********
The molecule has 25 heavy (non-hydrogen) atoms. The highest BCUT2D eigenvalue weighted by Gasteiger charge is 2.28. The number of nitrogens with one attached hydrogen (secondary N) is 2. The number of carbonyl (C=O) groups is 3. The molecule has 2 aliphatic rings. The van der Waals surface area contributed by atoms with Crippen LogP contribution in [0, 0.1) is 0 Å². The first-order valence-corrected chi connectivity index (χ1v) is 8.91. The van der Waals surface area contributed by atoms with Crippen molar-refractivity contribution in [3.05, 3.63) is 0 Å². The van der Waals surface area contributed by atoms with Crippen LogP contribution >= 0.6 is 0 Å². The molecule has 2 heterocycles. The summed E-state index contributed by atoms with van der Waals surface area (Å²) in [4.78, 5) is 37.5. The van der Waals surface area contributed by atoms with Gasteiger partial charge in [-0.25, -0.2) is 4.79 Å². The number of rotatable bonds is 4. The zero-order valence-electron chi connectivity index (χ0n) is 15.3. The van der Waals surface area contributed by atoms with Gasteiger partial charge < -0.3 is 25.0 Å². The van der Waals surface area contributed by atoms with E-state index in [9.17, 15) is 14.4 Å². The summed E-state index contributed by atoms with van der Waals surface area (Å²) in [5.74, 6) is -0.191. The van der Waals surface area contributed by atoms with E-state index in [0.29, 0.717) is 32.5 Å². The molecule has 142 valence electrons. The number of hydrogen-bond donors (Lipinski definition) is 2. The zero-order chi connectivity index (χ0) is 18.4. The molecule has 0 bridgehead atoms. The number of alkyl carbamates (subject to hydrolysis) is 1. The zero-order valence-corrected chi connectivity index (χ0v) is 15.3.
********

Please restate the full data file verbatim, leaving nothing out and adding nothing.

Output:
The molecule has 25 heavy (non-hydrogen) atoms. The highest BCUT2D eigenvalue weighted by Gasteiger charge is 2.28. The number of nitrogens with one attached hydrogen (secondary N) is 2. The number of carbonyl (C=O) groups is 3. The molecule has 2 aliphatic rings. The van der Waals surface area contributed by atoms with Crippen LogP contribution in [0, 0.1) is 0 Å². The first-order valence-corrected chi connectivity index (χ1v) is 8.91. The van der Waals surface area contributed by atoms with Crippen molar-refractivity contribution in [3.05, 3.63) is 0 Å². The van der Waals surface area contributed by atoms with Crippen LogP contribution >= 0.6 is 0 Å². The molecule has 2 heterocycles. The summed E-state index contributed by atoms with van der Waals surface area (Å²) in [4.78, 5) is 37.5. The van der Waals surface area contributed by atoms with Gasteiger partial charge in [-0.25, -0.2) is 4.79 Å². The number of rotatable bonds is 4. The zero-order valence-electron chi connectivity index (χ0n) is 15.3. The van der Waals surface area contributed by atoms with Gasteiger partial charge < -0.3 is 25.0 Å². The van der Waals surface area contributed by atoms with E-state index in [9.17, 15) is 14.4 Å². The summed E-state index contributed by atoms with van der Waals surface area (Å²) in [5.74, 6) is -0.191. The van der Waals surface area contributed by atoms with E-state index in [0.29, 0.717) is 32.5 Å². The molecule has 142 valence electrons. The number of hydrogen-bond donors (Lipinski definition) is 2. The zero-order chi connectivity index (χ0) is 18.4. The molecule has 0 bridgehead atoms. The number of alkyl carbamates (subject to hydrolysis) is 1. The zero-order valence-corrected chi connectivity index (χ0v) is 15.3.